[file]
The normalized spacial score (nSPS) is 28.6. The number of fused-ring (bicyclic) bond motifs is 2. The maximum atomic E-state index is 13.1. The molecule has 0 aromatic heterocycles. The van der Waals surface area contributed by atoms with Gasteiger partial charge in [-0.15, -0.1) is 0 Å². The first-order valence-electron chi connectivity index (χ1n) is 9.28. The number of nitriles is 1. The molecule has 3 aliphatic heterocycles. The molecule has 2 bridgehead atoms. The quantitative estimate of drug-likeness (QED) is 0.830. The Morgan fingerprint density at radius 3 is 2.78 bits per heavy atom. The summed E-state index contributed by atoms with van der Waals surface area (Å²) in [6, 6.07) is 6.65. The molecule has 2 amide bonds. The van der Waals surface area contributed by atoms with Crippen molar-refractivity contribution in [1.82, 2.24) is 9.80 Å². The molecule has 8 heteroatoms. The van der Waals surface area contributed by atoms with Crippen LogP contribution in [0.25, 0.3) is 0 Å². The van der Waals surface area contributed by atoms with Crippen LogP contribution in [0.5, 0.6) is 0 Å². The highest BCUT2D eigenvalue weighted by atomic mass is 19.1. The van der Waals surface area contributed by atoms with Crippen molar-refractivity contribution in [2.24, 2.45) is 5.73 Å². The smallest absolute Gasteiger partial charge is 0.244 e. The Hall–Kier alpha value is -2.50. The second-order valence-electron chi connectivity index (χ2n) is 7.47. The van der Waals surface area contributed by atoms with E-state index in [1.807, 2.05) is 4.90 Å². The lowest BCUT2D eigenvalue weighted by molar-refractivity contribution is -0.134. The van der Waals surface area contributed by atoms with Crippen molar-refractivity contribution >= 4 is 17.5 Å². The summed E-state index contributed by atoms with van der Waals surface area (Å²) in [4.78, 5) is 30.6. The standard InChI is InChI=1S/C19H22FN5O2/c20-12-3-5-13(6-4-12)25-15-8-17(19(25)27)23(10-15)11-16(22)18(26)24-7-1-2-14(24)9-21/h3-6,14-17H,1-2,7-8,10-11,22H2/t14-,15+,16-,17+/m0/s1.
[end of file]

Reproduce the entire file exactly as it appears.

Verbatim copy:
The normalized spacial score (nSPS) is 28.6. The number of fused-ring (bicyclic) bond motifs is 2. The maximum atomic E-state index is 13.1. The molecule has 0 aromatic heterocycles. The van der Waals surface area contributed by atoms with Gasteiger partial charge in [-0.15, -0.1) is 0 Å². The first-order valence-electron chi connectivity index (χ1n) is 9.28. The number of nitriles is 1. The molecule has 3 aliphatic heterocycles. The molecule has 2 bridgehead atoms. The quantitative estimate of drug-likeness (QED) is 0.830. The Morgan fingerprint density at radius 3 is 2.78 bits per heavy atom. The summed E-state index contributed by atoms with van der Waals surface area (Å²) in [6, 6.07) is 6.65. The molecule has 2 amide bonds. The van der Waals surface area contributed by atoms with Crippen molar-refractivity contribution in [1.82, 2.24) is 9.80 Å². The molecule has 8 heteroatoms. The van der Waals surface area contributed by atoms with Crippen LogP contribution in [0.25, 0.3) is 0 Å². The van der Waals surface area contributed by atoms with Crippen LogP contribution in [0.5, 0.6) is 0 Å². The highest BCUT2D eigenvalue weighted by atomic mass is 19.1. The van der Waals surface area contributed by atoms with Crippen molar-refractivity contribution in [2.24, 2.45) is 5.73 Å². The smallest absolute Gasteiger partial charge is 0.244 e. The Hall–Kier alpha value is -2.50. The second-order valence-electron chi connectivity index (χ2n) is 7.47. The van der Waals surface area contributed by atoms with E-state index in [1.807, 2.05) is 4.90 Å². The lowest BCUT2D eigenvalue weighted by molar-refractivity contribution is -0.134. The van der Waals surface area contributed by atoms with Crippen molar-refractivity contribution >= 4 is 17.5 Å². The summed E-state index contributed by atoms with van der Waals surface area (Å²) in [4.78, 5) is 30.6. The standard InChI is InChI=1S/C19H22FN5O2/c20-12-3-5-13(6-4-12)25-15-8-17(19(25)27)23(10-15)11-16(22)18(26)24-7-1-2-14(24)9-21/h3-6,14-17H,1-2,7-8,10-11,22H2/t14-,15+,16-,17+/m0/s1.